Basement Material

glamppaJune 29, 2013

New home construction is starting in a few weeks. Looking for opinions on going with a block or icf 9' foundation. It's a 2 story home in Northern, MN. I've been researching it a lot and still have trouble making a decision.

Thanks for any feedback.

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worthy

If you can't reach the same R Value with block plus insulation as you can with ICF, but for thousands of dollars less, I'd be amazed. Poured walls, it is often pointed out, have more lateral strength than unit masonry walls. But so what, as long as proper backfilling practices are followed?

I've built with block and poured and prefer poured because of the speed of construction and the paucity of skilled blocklayers.

    Bookmark   June 30, 2013 at 10:58AM
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glamppa

Thanks for the info. You are correct because the block quotes have been a couple of thousand less in each case.

    Bookmark   June 30, 2013 at 11:45AM
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glamppa

How does this look? What would you choose with these options?

Thanks!!

HOME FOUNDATION 1257 SQUARE FEET
506 SQUARE FEET ATTACHED GARAGE

We propose the following labor and material to:
1. Form, pour and finish 12â X 24â continuous footing with 2 #5 (5/8âÂÂ) rebar .#4 (1/2âÂÂ)vertical rebar 24â on center for wall to footing tie-ins. Vertical bar to be 30â in length with 6â tails.
2. Form / Erect 10â lite form foundation (r-28) with 8â and 9â ceiling heights respectively. Walls to have #4 (1/2âÂÂ) rebar 24â on center each way.
3. The garage walls to be 6âÂÂ- 8â (5âÂÂ-8âÂÂâÂÂburied and 12â exposed. The garage walls to be 8â thick lite form.
4. Pour and finish 1257 square ft. x 4â basement floor with hydronic (hot water) heat piping.
5. Pour and finish 506 square ft. x 5â garage floor with hydronic heating and #4 (1/2âÂÂ) rebar 24â on center each way.
6. The front and rear porches to be supported by 5 ��" 12â x 8â (7â buried) 16â x 16â concrete columns. Columns to have 4 #5 (5/8âÂÂ) vertical rebar with #3 (3/8âÂÂ) stirrups 12â on center.

Please keep in mind your mortgage will be fixed. The only variables are energy costs. The lite form foundation will keep heating and cooling costs down. This system will save an incredible amount over time. If you move forward you can take your r-factors of a block basement versus the lite form foundation and find the savings. It will truly amaze you the difference not to mention the comfort over the years.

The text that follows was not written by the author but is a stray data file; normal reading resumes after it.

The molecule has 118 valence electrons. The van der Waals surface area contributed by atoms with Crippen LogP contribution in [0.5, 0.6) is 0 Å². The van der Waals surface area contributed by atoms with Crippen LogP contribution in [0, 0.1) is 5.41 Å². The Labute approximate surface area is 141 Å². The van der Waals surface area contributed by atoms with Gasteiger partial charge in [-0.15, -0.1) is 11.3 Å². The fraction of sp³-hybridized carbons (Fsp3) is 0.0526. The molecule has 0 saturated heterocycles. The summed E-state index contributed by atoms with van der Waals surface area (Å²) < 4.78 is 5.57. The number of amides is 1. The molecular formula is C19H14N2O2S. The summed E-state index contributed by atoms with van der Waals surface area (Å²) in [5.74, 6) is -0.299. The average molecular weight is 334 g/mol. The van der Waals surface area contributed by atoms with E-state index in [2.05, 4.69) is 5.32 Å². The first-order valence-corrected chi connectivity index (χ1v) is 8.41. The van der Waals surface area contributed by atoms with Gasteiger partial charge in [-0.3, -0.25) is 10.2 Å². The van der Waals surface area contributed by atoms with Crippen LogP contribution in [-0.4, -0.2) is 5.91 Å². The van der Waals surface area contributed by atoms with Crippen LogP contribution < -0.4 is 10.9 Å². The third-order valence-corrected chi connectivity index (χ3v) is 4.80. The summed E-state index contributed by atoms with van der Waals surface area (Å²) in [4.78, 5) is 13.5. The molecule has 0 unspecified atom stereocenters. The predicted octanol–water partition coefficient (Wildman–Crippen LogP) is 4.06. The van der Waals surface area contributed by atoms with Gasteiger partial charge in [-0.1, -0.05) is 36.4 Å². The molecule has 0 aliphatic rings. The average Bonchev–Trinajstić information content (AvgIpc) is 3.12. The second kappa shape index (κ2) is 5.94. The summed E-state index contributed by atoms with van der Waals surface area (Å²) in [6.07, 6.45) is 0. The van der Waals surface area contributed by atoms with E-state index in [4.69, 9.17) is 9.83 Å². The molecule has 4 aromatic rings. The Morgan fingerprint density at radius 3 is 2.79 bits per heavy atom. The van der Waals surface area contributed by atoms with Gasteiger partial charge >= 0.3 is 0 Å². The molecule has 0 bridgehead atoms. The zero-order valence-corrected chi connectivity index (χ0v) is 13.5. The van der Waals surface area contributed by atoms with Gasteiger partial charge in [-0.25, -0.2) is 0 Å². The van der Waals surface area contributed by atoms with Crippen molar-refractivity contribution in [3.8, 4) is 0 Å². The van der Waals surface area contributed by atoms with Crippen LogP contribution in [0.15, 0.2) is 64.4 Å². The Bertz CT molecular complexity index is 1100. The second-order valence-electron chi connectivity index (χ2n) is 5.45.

Estimated Costs on 8âÂÂlite form foundation - $40,000.00
Estimated costs on 9â lite form foundation - $42,000.00
Masonry 12â (12â block) core filled 24â on center x 8â - $36,000.00
8â Walk-out $40,000.00
Masonry 9â high basement- $37,000.00
9â Walk-out $41,000.00

    Bookmark   June 30, 2013 at 10:08PM
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worthy

Costs are extremely local. So I can only say that in my area, the Toronto GTA, such a small difference between block and ICF would be highly unusual. I would instantly suspect that the block price was exaggerated in order to push me towards the ICF. If the difference were so slight here, ICF would not be so unusual. Also, I don't see why you are quoted on 12" blocks. I have used 10" block on even ten foot walls; it all depends on how much is abovegrade and what reinforcement is specified.

The International Energy Conservation Code 2012 calls for a minimum R19 or R15 continuous in basement walls in your climate.

If you're using hydronic heating, specify foam board under the concrete, otherwise you might end up with next to useless bubble insulation. A Canada Mortgage and Housing Corporation study showed foil-faced bubble pack achieving .40 RSI, similar to no insulation and well below Canadian Code minimums.

This post was edited by worthy on Tue, Jul 2, 13 at 8:48

    Bookmark   July 2, 2013 at 6:34AM
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glamppa

I appreciate your feedback. Thanks!!

    Bookmark   July 2, 2013 at 10:08AM
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